And the gossipy Tip-said/Phife-said stuff is far from the film's primary attraction anyway. It's funnier than you might expect; Tip and Pfife do a back-and-forth about the Knicks and the Lakers that's uproarious, and the interview subjects (particularly Black Thought from the Roots) add plenty of levity. Rapaport assembles a remarkable group of artists to comment on the Tribe, those they influenced and those who influenced them, discussing with keen insight exactly what it was that made the group so fresh and new.THE BLU-RAY:
Video & Audio:
The film is a bit at the mercy of some less-than-pristine archival materials (not unusual for a documentary), but Rapaport's new footage--crisp, HD interviews and tour footage--is handsomely captured by the MPEG-4 AVC transfer. Those images are nicely dimensional and richly saturated, with handsome contrast and rich black levels, although grain is occasionally on the heavy side. But the real attraction is the 5.1 DTS-HD Master Audio track, which bursts out of the speakers from the opening credits ("Can I Kick It," of course) and never lets up. The music is simply infectious--the sound is dense, the lyrics are crisp, and the audio is well-dispersed, with a healthy workload for the LFE channel. Fans will want to crank this one up, loud.
English, English SDH, and French subtitles are also included.
Director Michael Rapaport provides an Audio Commentary that is, no surprise, impassioned and engaging; his enthusiasm for the project is palpable, and while he occasionally falls back on narration, it's still a good track.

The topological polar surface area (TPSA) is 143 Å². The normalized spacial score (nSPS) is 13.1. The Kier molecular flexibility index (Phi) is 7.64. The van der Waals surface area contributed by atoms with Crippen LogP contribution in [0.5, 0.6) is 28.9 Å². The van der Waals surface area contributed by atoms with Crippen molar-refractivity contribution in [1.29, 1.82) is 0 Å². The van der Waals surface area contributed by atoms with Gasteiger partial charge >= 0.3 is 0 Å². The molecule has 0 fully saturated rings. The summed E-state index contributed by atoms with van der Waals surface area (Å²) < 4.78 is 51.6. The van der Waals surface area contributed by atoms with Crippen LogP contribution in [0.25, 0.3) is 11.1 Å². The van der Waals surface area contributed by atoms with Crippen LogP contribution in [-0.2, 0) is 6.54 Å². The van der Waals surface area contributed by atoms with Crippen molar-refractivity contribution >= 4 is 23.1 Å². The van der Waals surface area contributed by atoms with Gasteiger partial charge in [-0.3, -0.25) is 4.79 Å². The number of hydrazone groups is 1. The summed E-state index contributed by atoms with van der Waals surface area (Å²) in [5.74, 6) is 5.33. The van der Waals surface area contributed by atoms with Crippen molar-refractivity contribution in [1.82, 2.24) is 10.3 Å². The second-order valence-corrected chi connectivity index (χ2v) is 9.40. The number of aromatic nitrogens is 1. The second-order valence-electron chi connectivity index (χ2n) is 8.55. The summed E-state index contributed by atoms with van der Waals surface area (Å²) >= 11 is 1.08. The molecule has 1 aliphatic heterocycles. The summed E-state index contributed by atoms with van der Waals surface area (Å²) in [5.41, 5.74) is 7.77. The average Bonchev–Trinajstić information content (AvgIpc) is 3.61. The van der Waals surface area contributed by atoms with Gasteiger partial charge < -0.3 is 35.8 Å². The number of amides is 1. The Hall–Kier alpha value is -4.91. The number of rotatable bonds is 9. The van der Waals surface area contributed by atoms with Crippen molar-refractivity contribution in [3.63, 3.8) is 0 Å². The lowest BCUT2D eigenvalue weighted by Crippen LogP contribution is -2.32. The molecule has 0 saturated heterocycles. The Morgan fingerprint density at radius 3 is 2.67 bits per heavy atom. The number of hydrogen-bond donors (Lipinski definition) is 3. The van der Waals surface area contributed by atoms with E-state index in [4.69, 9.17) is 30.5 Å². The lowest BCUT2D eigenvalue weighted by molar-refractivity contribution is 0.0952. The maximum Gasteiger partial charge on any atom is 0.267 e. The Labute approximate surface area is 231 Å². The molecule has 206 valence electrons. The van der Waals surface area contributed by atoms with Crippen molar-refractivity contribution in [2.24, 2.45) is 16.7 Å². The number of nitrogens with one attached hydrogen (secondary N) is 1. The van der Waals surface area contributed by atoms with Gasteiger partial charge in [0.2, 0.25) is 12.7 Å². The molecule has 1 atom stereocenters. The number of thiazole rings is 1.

"Mike's Journey" (18:52) is a look at how the project came to be and how Rapaport got it done--some behind-the-scenes footage and outtakes, centered on an interview with the filmmaker. It sounds navel-gazing, but it's a lot of fun ("Chasing rappers can be hard," he admits). "Bringing Beats to Life" (10:20) examines the creation of the animation sequences, while "On the Red Carpet at the Los Angeles Film Festival Premiere" (5:12) is pretty much exactly what it sounds like.
Six Deleted Scenes (25:06) and eight Extended Scenes (56:54) offer astonishingly little fat; Rapaport clearly just had an abundance of material, and had to leave some excellent stuff out. Both sections are worth a look. The film's Theatrical Trailer (2:22) and additional Sony Previews close out the BD-Livecompatible disc.
Early on, in just a few minutes of screen time, Rapaport (and his editors and subjects) wonderfully evoke the period of rap music that A Tribe Called Quest came up in the heart of. The picture taps into the excitement of that moment in hip-hop music and hip-hop culture; it remembers what it is to crouch near your tape deck ready to hit pause when a good jam comes on (Ali even remembers the difficulty of tuning a non-digital radio). Beats Rhymes & Life: The Travels of A Tribe Called Quest is a breathlessly entertaining movie; it moves quickly and nimbly, conjuring up that wonderful moment and letting us enjoy it one more time.